At the end of the story we have a very clear theme emerging in Luke's gospel. Being lost is like being dead and being found is like being alive (Luke Timothy Johnson, Luke, 60).  The theme is a portent where Jesus is lost, he is found, and he is teaching in Jerusalem.  After his death, he will be lost, they will search for him, he will be found in Jerusalem to teach.  Again in the Emmaus story we have a similar theme. 

I think on this the first Sunday after Christmas we must be careful to not move into mere sentimentality.  The text is present to link the Christ of the nativity with the Christ of mission and proclamation.  The text reminds us that the one in the manger is the one who shall teach us our roles as helpers in the kingdom of God.  The story helps us to remember that it is Christ that we look to for wisdom and for direction.  And, perhaps that this God who is unlikely to be found in human form is also unlikely to be found in all kinds of places; and there, when you find him shall you receive revelation.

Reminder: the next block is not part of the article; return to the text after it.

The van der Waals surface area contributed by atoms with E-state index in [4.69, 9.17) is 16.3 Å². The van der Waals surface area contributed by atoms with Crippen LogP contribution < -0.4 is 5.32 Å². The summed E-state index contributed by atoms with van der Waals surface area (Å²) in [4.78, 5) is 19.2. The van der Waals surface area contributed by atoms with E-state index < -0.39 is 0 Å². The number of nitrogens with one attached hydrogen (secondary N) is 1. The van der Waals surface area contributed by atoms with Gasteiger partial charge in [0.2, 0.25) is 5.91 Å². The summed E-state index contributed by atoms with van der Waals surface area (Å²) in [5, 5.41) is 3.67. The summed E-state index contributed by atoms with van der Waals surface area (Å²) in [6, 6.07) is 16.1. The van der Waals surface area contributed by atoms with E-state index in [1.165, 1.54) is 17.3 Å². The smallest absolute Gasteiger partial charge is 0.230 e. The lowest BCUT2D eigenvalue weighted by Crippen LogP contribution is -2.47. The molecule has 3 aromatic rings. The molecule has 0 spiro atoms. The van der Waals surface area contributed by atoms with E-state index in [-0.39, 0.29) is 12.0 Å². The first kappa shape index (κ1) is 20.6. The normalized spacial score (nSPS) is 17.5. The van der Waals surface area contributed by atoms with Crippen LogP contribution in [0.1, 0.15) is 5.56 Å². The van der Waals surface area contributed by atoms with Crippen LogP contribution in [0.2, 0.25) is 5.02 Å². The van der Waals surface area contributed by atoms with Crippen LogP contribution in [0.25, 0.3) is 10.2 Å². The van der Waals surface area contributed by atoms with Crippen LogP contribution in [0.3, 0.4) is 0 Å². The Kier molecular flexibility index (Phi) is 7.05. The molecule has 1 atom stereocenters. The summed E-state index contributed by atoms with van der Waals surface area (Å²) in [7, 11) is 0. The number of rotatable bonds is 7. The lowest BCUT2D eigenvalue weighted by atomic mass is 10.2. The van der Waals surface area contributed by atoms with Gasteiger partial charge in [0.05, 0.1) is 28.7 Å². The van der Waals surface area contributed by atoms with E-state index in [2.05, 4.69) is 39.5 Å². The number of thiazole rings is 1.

Some Thoughts on Colossians 3:12-17





This passage from Colossians speaks of the life lived in a community of Christ.  It is about the virtuous characteristics of Christians. 

Not surprisingly the passage follows a teaching on morality.  We are to put to death impurity, passion, evil desire, and covetousness all of which is about us getting what we want.  All of these things are idolatry. Therefore, if we are not to be idolatrous and we wish to follow Jesus and to serve  him a live of virtue will consist of: "compassion, kindness, humility, meekness, and patience."

We are as a community and as individuals to "bear with one another and, if anyone has a complaint against another, forgive each other."  Wow, what would the church be like if we did this?  Christians are to remember that "just as the Lord has forgiven you, so you also must forgive."